ROI driven content marketing is all about driving organic traffic to your website and converting that traffic into customers or leads.

If you’re not seeing that conversion from traffic into leads or customers take place, you’re either missing a key piece of your content marketing funnel – or you just don’t have one in place at all!

Let me show you a simple 5-step content marketing funnel you can implement to get the process rolling.


Step 1: Set Up Your Fundamentals


You can create opt-in points on your blog or website through resources like Opt In Monster or Sumo Me. The three types of opt-in points listed below will allow you to seamlessly generate more activity and interest in your company.

Welcome Mat Opt-ins

Welcome mats take over the full page to give you one specific, lucrative offer.

For example, here’s the one we use for Easy Automated Sales


You want to make the best offer possible in order to get the highest possible conversion from traffic into email. Welcome mats are one of the higher conversion options with an average conversion rate of 5%, all the way up to 20% depending on how lucrative your offer is.

Exit Intent Opt-ins

Exit intent pop-ups are a great way to pitch a last-ditch offer to visitors who are about to leave your website.

For example, if they’re viewing a pricing page, extend an exclusive, limited-time discount.

Or if they’re exiting an article regarding content marketing, nudge them with a link to a video titled, “5 Steps Toward Achieving your Content Marketing Goals.”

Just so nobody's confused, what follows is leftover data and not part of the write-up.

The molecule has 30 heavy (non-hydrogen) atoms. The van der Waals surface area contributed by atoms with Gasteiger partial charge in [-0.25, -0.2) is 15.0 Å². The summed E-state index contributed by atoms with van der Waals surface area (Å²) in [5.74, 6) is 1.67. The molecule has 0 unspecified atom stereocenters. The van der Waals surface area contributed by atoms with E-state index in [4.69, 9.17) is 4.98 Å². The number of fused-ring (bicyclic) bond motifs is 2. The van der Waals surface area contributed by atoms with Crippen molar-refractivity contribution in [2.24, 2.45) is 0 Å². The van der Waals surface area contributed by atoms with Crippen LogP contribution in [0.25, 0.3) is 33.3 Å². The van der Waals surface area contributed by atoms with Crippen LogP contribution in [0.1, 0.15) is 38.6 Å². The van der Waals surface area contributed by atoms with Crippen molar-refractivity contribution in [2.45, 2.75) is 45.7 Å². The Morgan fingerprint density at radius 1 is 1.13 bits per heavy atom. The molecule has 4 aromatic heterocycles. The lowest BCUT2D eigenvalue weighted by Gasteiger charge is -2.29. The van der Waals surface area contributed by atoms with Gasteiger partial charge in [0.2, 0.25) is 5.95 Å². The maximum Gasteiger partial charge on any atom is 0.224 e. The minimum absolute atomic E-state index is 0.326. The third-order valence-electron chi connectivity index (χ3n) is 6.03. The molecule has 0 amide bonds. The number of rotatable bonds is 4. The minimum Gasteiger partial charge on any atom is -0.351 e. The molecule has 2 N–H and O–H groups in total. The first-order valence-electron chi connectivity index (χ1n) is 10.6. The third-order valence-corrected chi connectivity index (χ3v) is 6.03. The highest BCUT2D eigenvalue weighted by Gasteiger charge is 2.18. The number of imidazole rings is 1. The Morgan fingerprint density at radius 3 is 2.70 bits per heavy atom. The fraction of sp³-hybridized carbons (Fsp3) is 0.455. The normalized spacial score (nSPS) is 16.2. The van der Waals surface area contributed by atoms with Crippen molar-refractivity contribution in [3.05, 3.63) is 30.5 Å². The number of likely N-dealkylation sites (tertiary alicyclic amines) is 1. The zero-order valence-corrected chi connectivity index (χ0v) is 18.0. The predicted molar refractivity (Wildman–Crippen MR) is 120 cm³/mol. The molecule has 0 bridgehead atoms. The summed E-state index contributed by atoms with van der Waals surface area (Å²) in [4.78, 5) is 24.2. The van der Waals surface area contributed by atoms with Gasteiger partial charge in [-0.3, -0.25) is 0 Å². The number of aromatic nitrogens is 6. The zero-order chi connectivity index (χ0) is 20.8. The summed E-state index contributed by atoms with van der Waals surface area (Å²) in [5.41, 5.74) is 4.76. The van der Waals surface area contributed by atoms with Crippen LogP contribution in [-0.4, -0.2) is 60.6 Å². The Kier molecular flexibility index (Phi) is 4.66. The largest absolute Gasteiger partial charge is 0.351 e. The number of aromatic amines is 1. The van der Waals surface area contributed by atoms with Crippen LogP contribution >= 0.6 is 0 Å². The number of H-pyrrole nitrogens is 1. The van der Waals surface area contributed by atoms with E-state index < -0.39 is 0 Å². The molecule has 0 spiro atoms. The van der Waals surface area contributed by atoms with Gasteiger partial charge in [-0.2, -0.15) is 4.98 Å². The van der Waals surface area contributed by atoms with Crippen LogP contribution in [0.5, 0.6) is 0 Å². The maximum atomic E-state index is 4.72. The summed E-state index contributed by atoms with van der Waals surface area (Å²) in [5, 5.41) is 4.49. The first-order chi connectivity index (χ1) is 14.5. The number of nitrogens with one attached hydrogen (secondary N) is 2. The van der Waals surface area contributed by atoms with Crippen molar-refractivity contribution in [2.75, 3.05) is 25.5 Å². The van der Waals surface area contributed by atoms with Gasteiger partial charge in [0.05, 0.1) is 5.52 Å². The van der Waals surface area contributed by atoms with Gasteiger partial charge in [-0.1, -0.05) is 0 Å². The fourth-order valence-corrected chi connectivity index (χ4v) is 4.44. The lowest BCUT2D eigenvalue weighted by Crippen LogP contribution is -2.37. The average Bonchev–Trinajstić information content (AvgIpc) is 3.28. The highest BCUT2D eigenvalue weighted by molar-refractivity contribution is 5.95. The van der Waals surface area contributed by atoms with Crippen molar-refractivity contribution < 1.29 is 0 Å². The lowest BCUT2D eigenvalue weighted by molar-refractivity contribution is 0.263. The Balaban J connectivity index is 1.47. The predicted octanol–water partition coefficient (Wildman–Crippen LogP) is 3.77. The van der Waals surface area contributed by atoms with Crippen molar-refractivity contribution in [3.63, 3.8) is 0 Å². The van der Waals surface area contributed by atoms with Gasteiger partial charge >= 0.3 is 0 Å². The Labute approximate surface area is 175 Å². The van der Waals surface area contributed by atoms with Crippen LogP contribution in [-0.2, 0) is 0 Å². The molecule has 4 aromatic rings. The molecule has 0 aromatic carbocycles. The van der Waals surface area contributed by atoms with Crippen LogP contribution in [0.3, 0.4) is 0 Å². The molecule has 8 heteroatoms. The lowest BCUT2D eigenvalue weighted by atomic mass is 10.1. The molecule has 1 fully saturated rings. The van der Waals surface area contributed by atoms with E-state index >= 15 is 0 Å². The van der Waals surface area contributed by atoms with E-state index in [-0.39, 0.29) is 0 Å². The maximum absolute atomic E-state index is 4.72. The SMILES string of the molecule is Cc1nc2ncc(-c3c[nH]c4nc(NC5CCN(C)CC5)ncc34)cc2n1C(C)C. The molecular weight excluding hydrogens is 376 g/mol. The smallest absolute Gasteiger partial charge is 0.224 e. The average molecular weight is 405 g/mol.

Incidentally, we use the welcome mat opt-in as our exit intent offer for Easy Automated Sales. It really captures attention.

Sidebar Opt-ins

Sidebar opt-ins generally display on every page of the website—typically on a blog. They typically advertise some captivating offer relevant to anybody who would visit your website. Webinars and training videos are often a great option.

For example, here’s the sidebar we use for Easy Automated Sales to offer up our content marketing training:


The idea is to greet the visitor with something simple, yet appealing to your entire audience.



Content upgrades are in-article opt-in offers specific to the article someone is viewing.

If they’re viewing an article on 125 content marketing tips your content upgrade would be, “Click here for a free PDF of 150 content marketing tips (25 bonus tips included EXCLUSIVELY in the PDF”.

Here’s a great example From Dan Martell’s blog:


Content upgrades are directed towards someone who is already reading and enjoying the free content, but would like more.



Installing tracking is the key to understanding the performance of your content. Depending on the tool, it can tell you what content is driving the most organic traffic down to the content which is driving the most paying customers.

Google Analytics

Google Analytics allows you to monitor traffic and page-based data, including the number of people who have come to your website, which specific pages are the most popular on your website, and how long visitors spend on each page.


Hotjar tracks behavior based analytics through heat mapping, and it even captures video of what people are doing while visiting your website. Therefore, if you have a form or a specific opt-in that isn’t performing well, you can see what people are doing on those pages and why they’re dropping off.

Facebook Pixel

Facebook Pixel provides insight and tools to allow you to re-target the extra 70% to 80% of people who have visited your site but have not yet converted into anything.


Step Two: Create Content


It is important to always consider the mindset of your target audience. Many people direct their content toward beginners who don’t understand the market or don’t understand the service being offered. That’s a great market, because these people will likely constitute 80% of your customers.